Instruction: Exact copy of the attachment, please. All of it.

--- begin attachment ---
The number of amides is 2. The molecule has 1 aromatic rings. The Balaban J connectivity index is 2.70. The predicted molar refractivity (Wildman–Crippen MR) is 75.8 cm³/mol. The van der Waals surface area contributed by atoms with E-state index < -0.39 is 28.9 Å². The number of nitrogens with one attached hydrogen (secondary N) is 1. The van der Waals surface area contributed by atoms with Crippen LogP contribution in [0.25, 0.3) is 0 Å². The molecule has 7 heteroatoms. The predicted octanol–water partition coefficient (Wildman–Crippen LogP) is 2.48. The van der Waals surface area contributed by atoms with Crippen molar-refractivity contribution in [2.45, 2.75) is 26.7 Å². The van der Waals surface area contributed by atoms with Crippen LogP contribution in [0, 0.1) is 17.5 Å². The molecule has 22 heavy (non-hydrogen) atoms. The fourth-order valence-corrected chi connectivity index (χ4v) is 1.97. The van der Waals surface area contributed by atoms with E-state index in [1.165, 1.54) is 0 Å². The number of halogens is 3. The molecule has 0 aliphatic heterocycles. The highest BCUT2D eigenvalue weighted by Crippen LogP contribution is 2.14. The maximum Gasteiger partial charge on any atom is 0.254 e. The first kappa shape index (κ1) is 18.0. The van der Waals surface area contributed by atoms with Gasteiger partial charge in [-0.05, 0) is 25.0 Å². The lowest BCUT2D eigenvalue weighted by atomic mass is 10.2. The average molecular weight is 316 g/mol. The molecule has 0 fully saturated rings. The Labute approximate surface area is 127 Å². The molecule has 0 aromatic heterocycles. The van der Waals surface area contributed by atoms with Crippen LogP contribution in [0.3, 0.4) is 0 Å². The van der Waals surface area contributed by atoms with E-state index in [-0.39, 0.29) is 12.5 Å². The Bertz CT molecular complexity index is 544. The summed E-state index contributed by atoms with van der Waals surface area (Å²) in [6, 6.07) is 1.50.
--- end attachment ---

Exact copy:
The number of amides is 2. The molecule has 1 aromatic rings. The Balaban J connectivity index is 2.70. The predicted molar refractivity (Wildman–Crippen MR) is 75.8 cm³/mol. The van der Waals surface area contributed by atoms with E-state index < -0.39 is 28.9 Å². The number of nitrogens with one attached hydrogen (secondary N) is 1. The van der Waals surface area contributed by atoms with Crippen LogP contribution in [0.25, 0.3) is 0 Å². The molecule has 7 heteroatoms. The predicted octanol–water partition coefficient (Wildman–Crippen LogP) is 2.48. The van der Waals surface area contributed by atoms with Crippen molar-refractivity contribution in [2.45, 2.75) is 26.7 Å². The van der Waals surface area contributed by atoms with Crippen LogP contribution in [0, 0.1) is 17.5 Å². The molecule has 22 heavy (non-hydrogen) atoms. The fourth-order valence-corrected chi connectivity index (χ4v) is 1.97. The van der Waals surface area contributed by atoms with E-state index in [1.165, 1.54) is 0 Å². The number of halogens is 3. The molecule has 0 aliphatic heterocycles. The highest BCUT2D eigenvalue weighted by Crippen LogP contribution is 2.14. The maximum Gasteiger partial charge on any atom is 0.254 e. The first kappa shape index (κ1) is 18.0. The van der Waals surface area contributed by atoms with Gasteiger partial charge in [-0.05, 0) is 25.0 Å². The lowest BCUT2D eigenvalue weighted by atomic mass is 10.2. The average molecular weight is 316 g/mol. The molecule has 0 fully saturated rings. The Labute approximate surface area is 127 Å². The molecule has 0 aromatic heterocycles. The van der Waals surface area contributed by atoms with Crippen LogP contribution in [0.3, 0.4) is 0 Å². The van der Waals surface area contributed by atoms with E-state index in [-0.39, 0.29) is 12.5 Å². The Bertz CT molecular complexity index is 544. The summed E-state index contributed by atoms with van der Waals surface area (Å²) in [6, 6.07) is 1.50.